Chicago Skyline
Chicago skyline seen from western neighborhoods and suburbs. John Gress/Reuters

Chicago has started evicting some migrants from its shelters, a measure that had been postponed three times because of extreme winter, staffing concern and backlash from advocates and elected officials, NBC News reported on Tuesday.

City authorities said that nearly three dozen people were eligible for eviction on Sunday, but most of them ended up receiving extensions because of different extension possibilities, including enrollment in public benefits, pregnancy or infant care, medical care, medical isolation and quarantine, as well as having families with children under 18 years of age. Thousands of families in these conditions have already been given extensions.

Those who are evicted have been redirected to the designated "landing zone," where they can reapply for a bed.

Chicago authorities said on Friday that over 2,000 people would be evicted from current shelters by the end of April. There are currently more than 11,000 migrants staying in city and state-run shelters, down from almost 15,000 in late December, according to the Chicago Tribune.

Over 37,000 have made it to the city since mid-2022, when Texas Governor Greg Abbott began his "Lone Star" operation, which has been sending people to cities across the country, mainly New York, Chicago and Denver.

The decision also comes in the middle of a measles outbreak, with authorities reporting four cases this month. Health authorities have been screening shelter residents and administering hundreds of vaccines. Those unvaccinated or whose status was not certain were instructed to quarantine for 21 days. Some are being relocated to alternative sites depending on their immunity status and quarantine requirements.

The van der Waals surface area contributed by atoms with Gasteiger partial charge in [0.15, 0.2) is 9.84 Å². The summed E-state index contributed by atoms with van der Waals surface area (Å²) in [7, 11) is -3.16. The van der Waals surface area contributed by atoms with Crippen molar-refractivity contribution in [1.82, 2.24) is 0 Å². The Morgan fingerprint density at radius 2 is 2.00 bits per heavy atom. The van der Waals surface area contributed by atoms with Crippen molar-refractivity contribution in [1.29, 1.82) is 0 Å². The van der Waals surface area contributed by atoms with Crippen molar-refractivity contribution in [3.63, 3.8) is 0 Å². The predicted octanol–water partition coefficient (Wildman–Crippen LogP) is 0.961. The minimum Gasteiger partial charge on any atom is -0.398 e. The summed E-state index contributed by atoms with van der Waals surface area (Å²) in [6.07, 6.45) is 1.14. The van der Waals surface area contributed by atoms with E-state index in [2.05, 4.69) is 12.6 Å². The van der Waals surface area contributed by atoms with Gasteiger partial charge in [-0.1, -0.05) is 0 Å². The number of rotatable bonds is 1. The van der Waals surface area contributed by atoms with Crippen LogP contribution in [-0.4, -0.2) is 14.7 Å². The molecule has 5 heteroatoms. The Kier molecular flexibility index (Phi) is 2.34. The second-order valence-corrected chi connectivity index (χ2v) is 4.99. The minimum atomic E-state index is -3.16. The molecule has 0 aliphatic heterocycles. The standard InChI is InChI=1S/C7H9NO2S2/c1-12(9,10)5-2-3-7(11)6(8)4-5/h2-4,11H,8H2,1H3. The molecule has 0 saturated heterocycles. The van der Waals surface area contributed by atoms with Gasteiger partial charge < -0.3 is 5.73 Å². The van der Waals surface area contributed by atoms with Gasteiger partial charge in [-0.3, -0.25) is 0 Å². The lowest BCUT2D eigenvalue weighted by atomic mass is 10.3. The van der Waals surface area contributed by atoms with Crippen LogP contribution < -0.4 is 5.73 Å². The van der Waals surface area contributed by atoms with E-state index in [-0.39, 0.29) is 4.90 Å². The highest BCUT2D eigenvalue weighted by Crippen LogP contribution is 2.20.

As the flow of migrants reaching the city continues at a sustained pace, the city has sought to limit shelter stays to 60 days, requiring them to find housing or apply for other shelters when the period ends.

Mayor Brandon Johnson's administration said the policy seeks to "decompress" some shelters, particularly those housing single migrants. Johnson said Friday that "by encouraging resettlement while also providing case-specific extensions with a focus on health and safety, we are advancing a pathway to stability and self-sufficiency."

Chicago Mayor Brandon Johnson migrant crisis
Chicago Mayor Brandon Johnson JIM VONDRUSKA

"Individuals who are in the process of securing housing or outmigration, if there are other extenuating circumstances around their health or pregnancy. There are a number of people who won't be subject because they fall under that particular dimension of the policy," Johnson added.

Many City Council members have opposed the decision, with 18 signing a letter urging Johnson to not go ahead with it and saying that migrants would be deprived from much-needed stability.

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